Our findings also argue that a better understanding of the molecular events controlled by prominent transcriptional nodes of the KRAS oncogene network, such as FOSL1, may expose alternative strategies to direct inhibition of transcription factors. We show that, at least for LAC, concomitant inhibition of the FOSL1 target AURKA and the KRAS canonical effector MEK is more effective than single treatments. This result provides the rationale for novel therapeutic approaches against tumours with KRAS mutations and adds to recently reported combinatorial strategies for the treatment of KRAS-driven tumours involving MEK inhibitors (MEKi)50 or inhibitors targeting central kinases of mitotic progression, such as PLK1 (ref. 51). Clinical trials combining alisertib and targeted therapies such as the epidermal growth factor receptor (EGFR) inhibitor (EGFRi) erlotinib, (NCT01471964), the pan-RAFi MLN0128 (NCT02327169), the mTORi MLN1117 (NCT02551055) and sapanisertib (NCT02719691) are being conducted in solid tumours, thus paving the path for combination studies with MEKi in KRAS-driven tumours.
In summary, we developed an integrative analysis for the identification of KRAS oncogene vulnerabilities that unveiled opportunities for therapeutic intervention. This general approach integrating mutation, gene-expression and survival data may be applicable to other cancers driven by not actionable oncogenes and/or tumour suppressors for which similar information is available.
shRNAs to FOSL1: sh1–TRCN0000019541, sh2–TRCN0000019543, sh3–TRCN0000019539. FOSL1 sh1 was also cloned into a TET inducible version of pLKO.1 vector52. shRNAs to Fosl1: sh1-TRCN0000042683, sh2-TRCN0000042686. shRNAs to AURKA: sh1–TRCN0000000656, sh2–TRCN0000000657. shRNAs to TACC3: sh1–TRCN0000290485, sh2–TRCN0000308273. Control shRNA to green fluorescence protein (GFP) has been previously described15. pDONR223-AURKA was a gift from William Hahn & David Root (Addgene plasmid # 23532). Pharmacological inhibitors: U0126, SP600125, LY294002 and SB203850 were from Sigma; BIX02189 was from Tocris; trametinib and alisertib were from Selleckchem.
Lentivirus was produced by transfection into 293FT cells as previously described15, filtered and applied directly to cells for infection at an MOI lower than 1.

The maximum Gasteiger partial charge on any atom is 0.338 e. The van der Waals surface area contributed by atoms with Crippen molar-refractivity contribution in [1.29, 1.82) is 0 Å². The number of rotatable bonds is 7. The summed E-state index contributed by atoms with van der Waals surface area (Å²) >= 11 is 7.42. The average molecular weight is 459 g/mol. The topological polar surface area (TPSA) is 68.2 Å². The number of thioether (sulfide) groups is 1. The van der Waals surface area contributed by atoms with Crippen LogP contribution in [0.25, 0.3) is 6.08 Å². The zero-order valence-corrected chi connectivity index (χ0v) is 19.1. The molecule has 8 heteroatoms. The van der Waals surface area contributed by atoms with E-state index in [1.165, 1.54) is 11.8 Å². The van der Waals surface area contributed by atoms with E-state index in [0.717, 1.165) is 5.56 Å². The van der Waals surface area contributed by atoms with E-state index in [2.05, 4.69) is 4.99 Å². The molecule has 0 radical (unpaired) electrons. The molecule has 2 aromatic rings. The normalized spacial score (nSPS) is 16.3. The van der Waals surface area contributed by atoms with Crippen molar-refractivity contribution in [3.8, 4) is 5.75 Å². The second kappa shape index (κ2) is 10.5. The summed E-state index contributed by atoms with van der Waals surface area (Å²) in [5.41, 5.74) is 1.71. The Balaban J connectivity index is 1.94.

Quantitative RT-PCR (qRT-PCR) analysis
RNA analysis was carried out as previously published15.
Cells were scraped and lysed in buffer containing 1% NP-40, 150 mM NaCl, 50 mM Tris pH 7.4, 1 mM EDTA, 1% glycerol, supplemented with protease inhibitor cocktail (Roche), 25 mM sodium fluoride and 1 mM sodium orthovanadate. Protein samples were resolved by SDS PAGE and transferred to nitrocellulose membranes (BioRad) and incubated in 5% milk TBS-T for 1 h prior to addition of primary antibody. Antibodies used were: FOSL1 (1:2,000, #5281, Cell Signaling Technology (CST)), p-FOSL1 (1:1,000, #5841, CST), C-FOS (1:1,1000, #2250, CST), C-JUN (1:1,000, #9165, CST), JUNB (1:1,000, #3753, CST), JUND (1:1,000, #5000, CST), FOSB (1:1,000, #2251, CST), p-AURKA (1:1,000, #2914, CST), p-ERK (1:1,000, #9101, CST), ERK (1:1,000, #9102, CST), FOSL1 (1:500, sc-376148, Santa Cruz Biotechnology (SCB)), KRAS (1:500, sc-30, SCB), AURKA (1:500, sc-56881, SCB), CCNB1 (1:500, sc-245, SCB), FOXM1 (1:500, sc-376471, CST), HURP (1:500, sc-377004, SCB), KIF20A (1:500, sc-374508, SCB), TACC3 (1:1000, sc-376900, SCB), PLK1 (1:500, sc-17783), β-tubulin (1:2,000, sc-9104, SCB) and FOSL2 (1:1,000, WH0002355M1, Sigma).
Immunohistochemistry (mouse and human LAC and PDAC)
Tissues were dewaxed, hydrated and incubated in a Pascal Pressure Chamber containing Tris-EDTA (10 mM/1 mM), pH 9, at 95 °C for 30 min. Temperature was monitored using Pascal quality strips (S2800, Dako). Next, endogenous peroxidase was blocked with 3% H2O2 in water for 12 min. Slides were then incubated with a primary antibody to human and mouse FOSL1 (sc-376148, SCB, human: 1:200; mouse: 1:500) or Ki67 (1:100, RM-9106 (SP6), Thermo) at 4 °C overnight. The reaction was developed using an anti-mouse EnVision kit (K4007, Dako) and tissues counterstained with Harris hematoxylin. Validation of mouse antibody for human and mouse samples was done by western blot using two independent shRNAs against human and mouse FOSL1.
Immunohistochemistry score was blinded to researchers analysing the different experiments (that is, sample name was coded to a random number).
Cell proliferation assay
Cell proliferation was assessed using the The CellTiter 96 AQueous Non-radioactive Cell Proliferation Assay, MTS (Promega). Experiments were read on the indicated days according to manufacturer’s instructions. Data were normalized to day 0 of experiment.